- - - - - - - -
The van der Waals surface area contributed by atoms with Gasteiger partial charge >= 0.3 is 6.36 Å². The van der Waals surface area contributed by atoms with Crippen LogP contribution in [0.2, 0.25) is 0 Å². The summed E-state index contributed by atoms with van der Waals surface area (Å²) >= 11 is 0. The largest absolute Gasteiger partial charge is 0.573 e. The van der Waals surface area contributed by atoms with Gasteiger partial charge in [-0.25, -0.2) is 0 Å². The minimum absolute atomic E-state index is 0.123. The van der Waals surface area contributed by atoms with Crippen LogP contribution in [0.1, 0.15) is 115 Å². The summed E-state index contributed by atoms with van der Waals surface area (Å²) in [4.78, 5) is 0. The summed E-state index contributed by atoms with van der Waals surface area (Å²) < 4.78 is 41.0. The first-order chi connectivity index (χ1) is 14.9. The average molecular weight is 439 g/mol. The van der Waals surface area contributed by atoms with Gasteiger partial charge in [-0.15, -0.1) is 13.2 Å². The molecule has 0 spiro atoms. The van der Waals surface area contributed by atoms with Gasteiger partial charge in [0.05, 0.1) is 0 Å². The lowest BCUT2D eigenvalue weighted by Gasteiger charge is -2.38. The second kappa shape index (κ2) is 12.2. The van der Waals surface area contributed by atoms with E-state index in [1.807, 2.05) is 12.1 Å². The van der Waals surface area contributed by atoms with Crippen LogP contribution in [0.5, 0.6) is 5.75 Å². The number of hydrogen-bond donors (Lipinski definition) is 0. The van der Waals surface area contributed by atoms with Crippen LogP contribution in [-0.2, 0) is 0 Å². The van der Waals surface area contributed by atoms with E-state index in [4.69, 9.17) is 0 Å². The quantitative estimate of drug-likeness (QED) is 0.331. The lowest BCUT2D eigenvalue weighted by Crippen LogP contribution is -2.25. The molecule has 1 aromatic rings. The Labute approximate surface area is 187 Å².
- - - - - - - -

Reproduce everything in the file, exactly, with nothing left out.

The van der Waals surface area contributed by atoms with Gasteiger partial charge >= 0.3 is 6.36 Å². The van der Waals surface area contributed by atoms with Crippen LogP contribution in [0.2, 0.25) is 0 Å². The summed E-state index contributed by atoms with van der Waals surface area (Å²) >= 11 is 0. The largest absolute Gasteiger partial charge is 0.573 e. The van der Waals surface area contributed by atoms with Gasteiger partial charge in [-0.25, -0.2) is 0 Å². The minimum absolute atomic E-state index is 0.123. The van der Waals surface area contributed by atoms with Crippen LogP contribution in [0.1, 0.15) is 115 Å². The summed E-state index contributed by atoms with van der Waals surface area (Å²) in [4.78, 5) is 0. The summed E-state index contributed by atoms with van der Waals surface area (Å²) < 4.78 is 41.0. The first-order chi connectivity index (χ1) is 14.9. The average molecular weight is 439 g/mol. The van der Waals surface area contributed by atoms with Gasteiger partial charge in [-0.15, -0.1) is 13.2 Å². The molecule has 0 spiro atoms. The van der Waals surface area contributed by atoms with Gasteiger partial charge in [0.05, 0.1) is 0 Å². The lowest BCUT2D eigenvalue weighted by Gasteiger charge is -2.38. The second kappa shape index (κ2) is 12.2. The van der Waals surface area contributed by atoms with E-state index in [1.807, 2.05) is 12.1 Å². The van der Waals surface area contributed by atoms with Crippen LogP contribution in [0.5, 0.6) is 5.75 Å². The number of hydrogen-bond donors (Lipinski definition) is 0. The van der Waals surface area contributed by atoms with Crippen LogP contribution in [-0.2, 0) is 0 Å². The van der Waals surface area contributed by atoms with E-state index in [4.69, 9.17) is 0 Å². The quantitative estimate of drug-likeness (QED) is 0.331. The lowest BCUT2D eigenvalue weighted by Crippen LogP contribution is -2.25. The molecule has 1 aromatic rings. The Labute approximate surface area is 187 Å².